If parents do not contribute towards trips we just wouldn't be going. They can be invaluable but short of me paying ( i have paid for children before), we wouldn't leave the building if parents didn't pay.

indyandlara Wed 22-Jan-14 21:52:58

When we collect for non-uniform days, the money goes in a bucket. No one would know if you contributed 1p or £2.

OddFodd Wed 22-Jan-14 22:15:50

Rosieres - are you in Belgium (I ask because of your name)? Because in the UK, you can't make up shortfalls through parental donations, like indyandlara says. Everything is audited down to the last penny.

Rosieres Wed 22-Jan-14 22:23:52

indyandlara - I wasn't implying that the costs for trips were being inflated to cross subsidise other school activities. I am saying that when budgets are drawn up at the start of the year the school should think through how much it wishes to allocate to contingencies for such trips. If an activity is educational and during school hours parents cannot be compelled to pay, so if teachers are wanting to plan lots of trips they are doing so on an assumption, and unless the school budgets accordingly their plans may come unstuck.

In my DCs school they like to have an opening event and closing event for each half-term's topic. This can often be a trip or bringing in a theatre group or speaker. The school's policy decision to run the curriculum in this way has increased the number of extra activities, so I would expect the school to bear the cost of their decision for how to deliver education. Why should parents, some of whom will have serious financial issues which the school is unaware of, have to pay for the school's policy decision on how it delivers the curriculum?

Rosieres Wed 22-Jan-14 22:31:21

OddFodd - I'm in the UK. My point on shortfalls is mentioned above. If a school decides to increase staffing, say an extra half time TA, or sends the staff on a non-essential training course then this is funding which could have been used elsewhere, e.g. as a contingency for trips and educational activities. I'm not saying that it should, but that budgeting requires you to make decisions. It doesn't surprise me that a head teacher will seek to maximise income, and if that means getting parents to cover some of the costs of educational trips during school time through voluntary contributions then it will free up funds for other things. A rational approach, but it doesn't recognise the pressures on some families, it goes against the principle of state education being free and the request can come through in ways that imply the contribution is mandatory (when schools, like my DC's, don't follow the DfE guidelines).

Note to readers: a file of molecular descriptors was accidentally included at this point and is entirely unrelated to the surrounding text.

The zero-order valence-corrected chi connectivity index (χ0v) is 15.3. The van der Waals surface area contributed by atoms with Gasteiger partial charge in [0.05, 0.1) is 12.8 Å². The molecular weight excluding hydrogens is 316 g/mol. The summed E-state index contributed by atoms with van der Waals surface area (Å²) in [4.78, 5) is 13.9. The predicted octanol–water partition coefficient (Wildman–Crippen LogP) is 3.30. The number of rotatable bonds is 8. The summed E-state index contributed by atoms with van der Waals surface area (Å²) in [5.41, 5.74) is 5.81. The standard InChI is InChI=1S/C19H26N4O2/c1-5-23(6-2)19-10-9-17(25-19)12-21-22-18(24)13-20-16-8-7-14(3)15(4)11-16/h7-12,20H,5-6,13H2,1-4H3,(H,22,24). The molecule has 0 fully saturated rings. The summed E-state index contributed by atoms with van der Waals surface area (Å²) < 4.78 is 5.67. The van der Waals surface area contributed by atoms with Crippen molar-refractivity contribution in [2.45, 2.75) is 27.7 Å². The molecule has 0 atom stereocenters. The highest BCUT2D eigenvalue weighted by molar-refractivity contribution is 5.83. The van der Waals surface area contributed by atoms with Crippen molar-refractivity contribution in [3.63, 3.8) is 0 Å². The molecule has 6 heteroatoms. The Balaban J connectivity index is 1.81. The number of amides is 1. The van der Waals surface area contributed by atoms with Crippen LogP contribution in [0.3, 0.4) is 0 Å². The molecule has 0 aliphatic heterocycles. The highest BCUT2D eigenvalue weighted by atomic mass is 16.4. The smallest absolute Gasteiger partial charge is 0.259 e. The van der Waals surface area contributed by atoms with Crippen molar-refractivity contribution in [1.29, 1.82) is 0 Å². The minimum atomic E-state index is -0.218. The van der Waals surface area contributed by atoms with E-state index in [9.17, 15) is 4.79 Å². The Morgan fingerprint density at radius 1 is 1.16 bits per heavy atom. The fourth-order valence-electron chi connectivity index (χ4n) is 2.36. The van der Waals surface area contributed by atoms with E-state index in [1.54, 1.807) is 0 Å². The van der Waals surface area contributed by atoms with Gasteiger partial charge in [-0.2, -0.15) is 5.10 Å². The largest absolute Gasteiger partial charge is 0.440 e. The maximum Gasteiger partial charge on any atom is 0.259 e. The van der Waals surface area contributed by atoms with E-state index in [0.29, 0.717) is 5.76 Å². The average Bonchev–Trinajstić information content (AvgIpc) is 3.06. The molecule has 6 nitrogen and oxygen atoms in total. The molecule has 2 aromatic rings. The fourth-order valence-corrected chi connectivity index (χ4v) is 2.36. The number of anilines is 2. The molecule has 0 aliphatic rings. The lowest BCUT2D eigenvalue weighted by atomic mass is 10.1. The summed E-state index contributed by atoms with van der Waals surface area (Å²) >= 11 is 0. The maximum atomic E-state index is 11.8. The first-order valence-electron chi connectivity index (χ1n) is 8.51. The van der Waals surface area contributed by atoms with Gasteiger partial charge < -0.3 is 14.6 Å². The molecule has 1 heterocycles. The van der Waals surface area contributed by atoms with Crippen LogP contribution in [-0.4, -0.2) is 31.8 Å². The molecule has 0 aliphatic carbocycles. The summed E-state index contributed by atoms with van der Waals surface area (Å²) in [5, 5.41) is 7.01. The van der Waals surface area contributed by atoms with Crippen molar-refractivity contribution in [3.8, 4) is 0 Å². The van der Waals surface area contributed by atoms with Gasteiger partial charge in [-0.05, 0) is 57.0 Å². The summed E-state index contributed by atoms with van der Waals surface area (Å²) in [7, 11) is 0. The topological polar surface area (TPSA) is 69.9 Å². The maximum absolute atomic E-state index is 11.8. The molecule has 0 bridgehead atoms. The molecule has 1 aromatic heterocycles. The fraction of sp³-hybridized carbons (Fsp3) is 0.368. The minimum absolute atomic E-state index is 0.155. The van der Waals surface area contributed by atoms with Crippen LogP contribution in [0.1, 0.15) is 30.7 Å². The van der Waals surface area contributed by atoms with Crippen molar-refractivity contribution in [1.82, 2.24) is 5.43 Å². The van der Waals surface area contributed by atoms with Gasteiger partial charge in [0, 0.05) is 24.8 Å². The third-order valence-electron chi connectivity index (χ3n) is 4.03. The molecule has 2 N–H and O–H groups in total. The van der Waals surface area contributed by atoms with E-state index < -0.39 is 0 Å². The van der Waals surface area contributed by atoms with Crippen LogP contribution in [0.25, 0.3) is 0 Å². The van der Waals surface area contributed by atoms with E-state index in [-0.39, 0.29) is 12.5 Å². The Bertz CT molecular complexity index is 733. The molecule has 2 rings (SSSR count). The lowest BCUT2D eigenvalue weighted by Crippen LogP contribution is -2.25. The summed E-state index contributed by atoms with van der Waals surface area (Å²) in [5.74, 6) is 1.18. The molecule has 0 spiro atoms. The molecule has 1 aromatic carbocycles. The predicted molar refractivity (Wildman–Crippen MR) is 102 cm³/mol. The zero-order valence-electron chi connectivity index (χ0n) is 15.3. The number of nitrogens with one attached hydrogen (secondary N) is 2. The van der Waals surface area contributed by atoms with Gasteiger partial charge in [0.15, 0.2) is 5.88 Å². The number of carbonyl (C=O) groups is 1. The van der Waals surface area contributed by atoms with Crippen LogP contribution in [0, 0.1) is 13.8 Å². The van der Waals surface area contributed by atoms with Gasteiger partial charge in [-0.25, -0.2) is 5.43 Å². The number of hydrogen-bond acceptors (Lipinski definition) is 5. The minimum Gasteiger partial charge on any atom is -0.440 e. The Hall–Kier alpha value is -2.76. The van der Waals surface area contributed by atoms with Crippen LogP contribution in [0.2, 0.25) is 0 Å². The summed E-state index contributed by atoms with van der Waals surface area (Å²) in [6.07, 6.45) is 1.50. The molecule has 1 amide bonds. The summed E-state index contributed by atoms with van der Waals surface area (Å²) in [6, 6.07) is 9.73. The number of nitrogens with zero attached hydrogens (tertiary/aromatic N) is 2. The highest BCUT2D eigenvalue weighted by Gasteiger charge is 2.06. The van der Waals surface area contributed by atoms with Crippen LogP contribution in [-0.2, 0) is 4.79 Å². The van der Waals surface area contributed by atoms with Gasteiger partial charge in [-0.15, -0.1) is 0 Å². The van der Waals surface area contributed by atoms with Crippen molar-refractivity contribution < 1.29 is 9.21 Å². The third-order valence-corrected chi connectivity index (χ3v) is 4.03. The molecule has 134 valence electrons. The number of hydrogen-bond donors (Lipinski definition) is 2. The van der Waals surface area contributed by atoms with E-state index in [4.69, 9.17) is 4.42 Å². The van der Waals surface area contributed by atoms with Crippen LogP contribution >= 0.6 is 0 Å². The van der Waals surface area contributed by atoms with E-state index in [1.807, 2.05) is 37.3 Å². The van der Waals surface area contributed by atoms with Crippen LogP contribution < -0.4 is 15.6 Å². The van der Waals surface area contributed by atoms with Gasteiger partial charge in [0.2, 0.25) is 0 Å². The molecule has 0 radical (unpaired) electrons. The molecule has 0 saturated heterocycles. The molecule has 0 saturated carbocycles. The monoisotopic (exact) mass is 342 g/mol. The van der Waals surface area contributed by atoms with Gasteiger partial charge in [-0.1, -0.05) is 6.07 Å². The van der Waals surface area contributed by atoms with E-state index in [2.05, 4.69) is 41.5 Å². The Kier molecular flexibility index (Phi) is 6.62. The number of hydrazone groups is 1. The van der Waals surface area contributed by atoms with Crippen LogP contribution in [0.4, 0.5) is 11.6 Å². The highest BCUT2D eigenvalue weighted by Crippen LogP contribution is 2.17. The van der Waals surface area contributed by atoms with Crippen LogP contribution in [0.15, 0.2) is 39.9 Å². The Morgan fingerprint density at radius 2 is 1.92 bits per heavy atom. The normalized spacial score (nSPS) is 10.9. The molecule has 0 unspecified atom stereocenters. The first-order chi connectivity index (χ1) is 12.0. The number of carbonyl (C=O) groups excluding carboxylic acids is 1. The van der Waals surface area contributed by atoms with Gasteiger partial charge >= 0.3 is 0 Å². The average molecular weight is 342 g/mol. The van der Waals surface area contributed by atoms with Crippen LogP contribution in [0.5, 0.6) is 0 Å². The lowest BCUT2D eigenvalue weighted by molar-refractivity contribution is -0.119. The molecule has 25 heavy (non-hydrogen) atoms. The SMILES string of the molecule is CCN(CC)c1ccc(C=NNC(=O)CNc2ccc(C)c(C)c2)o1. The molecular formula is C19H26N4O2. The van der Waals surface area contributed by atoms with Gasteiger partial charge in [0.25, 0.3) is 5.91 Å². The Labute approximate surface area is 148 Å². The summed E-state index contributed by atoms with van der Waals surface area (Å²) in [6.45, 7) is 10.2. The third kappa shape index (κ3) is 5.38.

OddFodd Wed 22-Jan-14 22:53:59

Sorry, I misunderstood. I thought you were implying that schools would sometimes divert funds raised for specific purposes (a charity) to pay for something else.

roundtable Thu 23-Jan-14 09:18:43

Could I make a suggestion that those of you that think their school mismanage their budgets consider running for the governing body? Also those who want a say in their child's trips etc do the same.

I think you need to see how a school is run from within. I get the feeling that we could tell you xyz until we're blue in the face but it wouldn't be understood unless you see it and are part of it.

As an anecdote there was once a parent who would be in most days complaining about how they didn't like the work set for dc, didn't like the behaviour strategies, why should they pay for this trip, why was dc's jumper on backwards at home time...You get my point.

A couple of years of this and the parent got a job as a ta in another school. Suddenly transformed into the most supportive parent. was heard in the playground on days off talking parents that she understood now and this school did a great job.

Sometimes it's hard to imagine what goes on behind the scenes of you're not part of it, I suppose.

roundtable Thu 23-Jan-14 09:20:17

Could I make a suggestion that those of you that think their school mismanage their budgets consider running for the governing body? Also those who want a say in their child's trips etc do the same.

I think you need to see how a school is run from within. I get the feeling that we could tell you xyz until we're blue in the face but it wouldn't be understood unless you see it and are part of it.

As an anecdote there was once a parent who would be in most days complaining about how they didn't like the work set for dc, didn't like the behaviour strategies, why should they pay for this trip, why was dc's jumper on backwards at home time...You get my point.

A couple of years of this and the parent got a job as a ta in another school. Suddenly transformed into the most supportive parent. was heard in the playground on days off talking parents that she understood now and this school did a great job.

Sometimes it's hard to imagine what goes on behind the scenes of you're not part of it, I suppose.

LouiseAderyn Thu 23-Jan-14 09:40:11

I don't think many people believe that schools mismanage their budgets exactly. On the whole, they do a really good job with what they have and the real issue is the government underfunding whilst still expecting a high standard of education to be delivered.

The problem with schools is that they plan events that they don't have the budget to pay for, in the expectation that these costs can be passed on to parents. The 'requests' are often phrased as a demand and in many schools there is little recognition that parent's budgets are also being squeezed and that we might want to be selective as to what we pay for.